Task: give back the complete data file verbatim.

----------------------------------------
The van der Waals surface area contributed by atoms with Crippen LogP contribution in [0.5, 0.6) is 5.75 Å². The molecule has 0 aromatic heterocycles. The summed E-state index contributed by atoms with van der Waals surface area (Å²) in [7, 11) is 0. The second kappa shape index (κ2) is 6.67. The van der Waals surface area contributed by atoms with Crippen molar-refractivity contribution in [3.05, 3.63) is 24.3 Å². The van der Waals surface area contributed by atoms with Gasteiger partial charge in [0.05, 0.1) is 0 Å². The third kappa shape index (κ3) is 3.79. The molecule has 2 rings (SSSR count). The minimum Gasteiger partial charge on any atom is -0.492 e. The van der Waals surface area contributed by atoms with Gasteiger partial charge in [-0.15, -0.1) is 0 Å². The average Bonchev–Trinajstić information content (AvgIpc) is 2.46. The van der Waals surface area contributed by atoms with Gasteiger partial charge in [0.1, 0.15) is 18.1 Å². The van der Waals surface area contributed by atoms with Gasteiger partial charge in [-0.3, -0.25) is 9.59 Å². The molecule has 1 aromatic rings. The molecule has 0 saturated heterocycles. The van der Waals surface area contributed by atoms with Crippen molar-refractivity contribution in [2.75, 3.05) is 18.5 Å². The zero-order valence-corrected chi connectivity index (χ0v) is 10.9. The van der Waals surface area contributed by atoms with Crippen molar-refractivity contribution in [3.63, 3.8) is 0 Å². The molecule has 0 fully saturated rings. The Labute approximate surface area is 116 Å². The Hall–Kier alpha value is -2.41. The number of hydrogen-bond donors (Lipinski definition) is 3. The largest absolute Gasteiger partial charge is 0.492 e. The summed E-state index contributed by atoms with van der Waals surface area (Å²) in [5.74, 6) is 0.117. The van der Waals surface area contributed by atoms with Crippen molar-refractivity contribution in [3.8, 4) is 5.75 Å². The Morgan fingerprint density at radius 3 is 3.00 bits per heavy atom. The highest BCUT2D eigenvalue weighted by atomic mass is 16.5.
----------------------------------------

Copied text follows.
The van der Waals surface area contributed by atoms with Crippen LogP contribution in [0.5, 0.6) is 5.75 Å². The molecule has 0 aromatic heterocycles. The summed E-state index contributed by atoms with van der Waals surface area (Å²) in [7, 11) is 0. The second kappa shape index (κ2) is 6.67. The van der Waals surface area contributed by atoms with Crippen molar-refractivity contribution in [3.05, 3.63) is 24.3 Å². The van der Waals surface area contributed by atoms with Gasteiger partial charge in [0.05, 0.1) is 0 Å². The third kappa shape index (κ3) is 3.79. The molecule has 2 rings (SSSR count). The minimum Gasteiger partial charge on any atom is -0.492 e. The van der Waals surface area contributed by atoms with Gasteiger partial charge in [-0.15, -0.1) is 0 Å². The average Bonchev–Trinajstić information content (AvgIpc) is 2.46. The van der Waals surface area contributed by atoms with Gasteiger partial charge in [0.1, 0.15) is 18.1 Å². The van der Waals surface area contributed by atoms with Gasteiger partial charge in [-0.3, -0.25) is 9.59 Å². The molecule has 1 aromatic rings. The molecule has 0 saturated heterocycles. The van der Waals surface area contributed by atoms with Crippen molar-refractivity contribution in [2.75, 3.05) is 18.5 Å². The zero-order valence-corrected chi connectivity index (χ0v) is 10.9. The van der Waals surface area contributed by atoms with Crippen molar-refractivity contribution in [3.63, 3.8) is 0 Å². The molecule has 0 fully saturated rings. The Labute approximate surface area is 116 Å². The Hall–Kier alpha value is -2.41. The number of hydrogen-bond donors (Lipinski definition) is 3. The largest absolute Gasteiger partial charge is 0.492 e. The summed E-state index contributed by atoms with van der Waals surface area (Å²) in [5.74, 6) is 0.117. The van der Waals surface area contributed by atoms with Crippen molar-refractivity contribution in [3.8, 4) is 5.75 Å². The Morgan fingerprint density at radius 3 is 3.00 bits per heavy atom. The highest BCUT2D eigenvalue weighted by atomic mass is 16.5.